A Million Mogadishus

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On March 26, 2003, at a 'teach-in' on the Iraqi conflict, Nicholas De Genova, a Columbia University assistant professor of anthropology called for "a million Mogadishus"[1][2], referring to the slaughter of 18 U.S. soldiers in Somolia in 1993. Columbia Historian Eric Foner called De Geneova's comment "idiotic." His remarks were picked up by the press as an example of rampant leftism and anti-Americanism on Columbia's campus. De Genova claimed that the Spec took his quote out of context[3], and in a later interview clarified that he did not wish for the deaths of US soldiers and "was referring to what Mogadishu symbolizes politically."[4]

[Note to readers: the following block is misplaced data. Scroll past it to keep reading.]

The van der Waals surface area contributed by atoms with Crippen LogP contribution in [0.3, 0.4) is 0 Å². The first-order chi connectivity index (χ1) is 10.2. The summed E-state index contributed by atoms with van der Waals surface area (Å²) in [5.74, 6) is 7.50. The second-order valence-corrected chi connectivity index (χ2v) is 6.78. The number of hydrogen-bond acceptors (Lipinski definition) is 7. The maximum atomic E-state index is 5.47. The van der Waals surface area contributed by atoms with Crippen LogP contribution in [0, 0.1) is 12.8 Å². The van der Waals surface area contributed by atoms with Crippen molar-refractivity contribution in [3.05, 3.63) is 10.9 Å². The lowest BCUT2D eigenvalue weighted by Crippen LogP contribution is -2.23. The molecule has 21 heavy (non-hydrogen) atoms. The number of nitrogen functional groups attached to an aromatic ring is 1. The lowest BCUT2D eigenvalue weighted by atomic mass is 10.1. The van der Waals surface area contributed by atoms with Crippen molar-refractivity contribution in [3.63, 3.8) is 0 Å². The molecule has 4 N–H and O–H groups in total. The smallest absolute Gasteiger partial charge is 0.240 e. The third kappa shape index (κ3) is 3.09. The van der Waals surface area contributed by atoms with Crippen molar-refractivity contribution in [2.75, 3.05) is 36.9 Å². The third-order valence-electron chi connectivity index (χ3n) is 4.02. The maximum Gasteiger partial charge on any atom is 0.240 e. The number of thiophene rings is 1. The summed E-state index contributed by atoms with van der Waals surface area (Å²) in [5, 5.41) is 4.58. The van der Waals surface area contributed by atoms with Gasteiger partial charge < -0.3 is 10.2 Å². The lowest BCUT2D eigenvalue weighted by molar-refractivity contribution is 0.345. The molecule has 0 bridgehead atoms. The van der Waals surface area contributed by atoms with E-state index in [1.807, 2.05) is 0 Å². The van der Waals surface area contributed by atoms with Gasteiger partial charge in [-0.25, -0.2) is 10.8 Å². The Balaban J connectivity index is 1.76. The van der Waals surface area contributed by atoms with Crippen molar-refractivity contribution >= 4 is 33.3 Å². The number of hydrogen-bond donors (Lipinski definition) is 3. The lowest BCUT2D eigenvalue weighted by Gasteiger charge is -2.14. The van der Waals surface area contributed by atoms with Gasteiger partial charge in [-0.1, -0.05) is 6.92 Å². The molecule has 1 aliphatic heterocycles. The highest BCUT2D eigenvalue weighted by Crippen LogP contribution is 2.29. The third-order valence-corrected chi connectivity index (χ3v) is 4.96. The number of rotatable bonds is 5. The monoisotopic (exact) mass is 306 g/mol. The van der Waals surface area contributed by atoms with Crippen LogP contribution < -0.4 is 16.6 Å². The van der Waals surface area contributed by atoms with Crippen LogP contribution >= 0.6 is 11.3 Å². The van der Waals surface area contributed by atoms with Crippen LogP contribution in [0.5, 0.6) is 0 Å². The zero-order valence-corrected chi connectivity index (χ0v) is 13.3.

It was a low point for both public discourse about the war in Iraq and for Columbia.

See also


  1. CU Faculty To Speak on Iraq War at Teach-in, Columbia Spectator, 14 March 2003
  2. "Professors Condemn War in Iraq at Teach-in", Columbia Spectator, 3/27/03.
  3. "Letters to the Editor: Professor Qualifies Quotation in Article and Addresses Criticism", Columbia Spectator, 3/31/03
  4. "The Most Hated Professor in America", The Chronicle of Higher Education, 4/18/2003.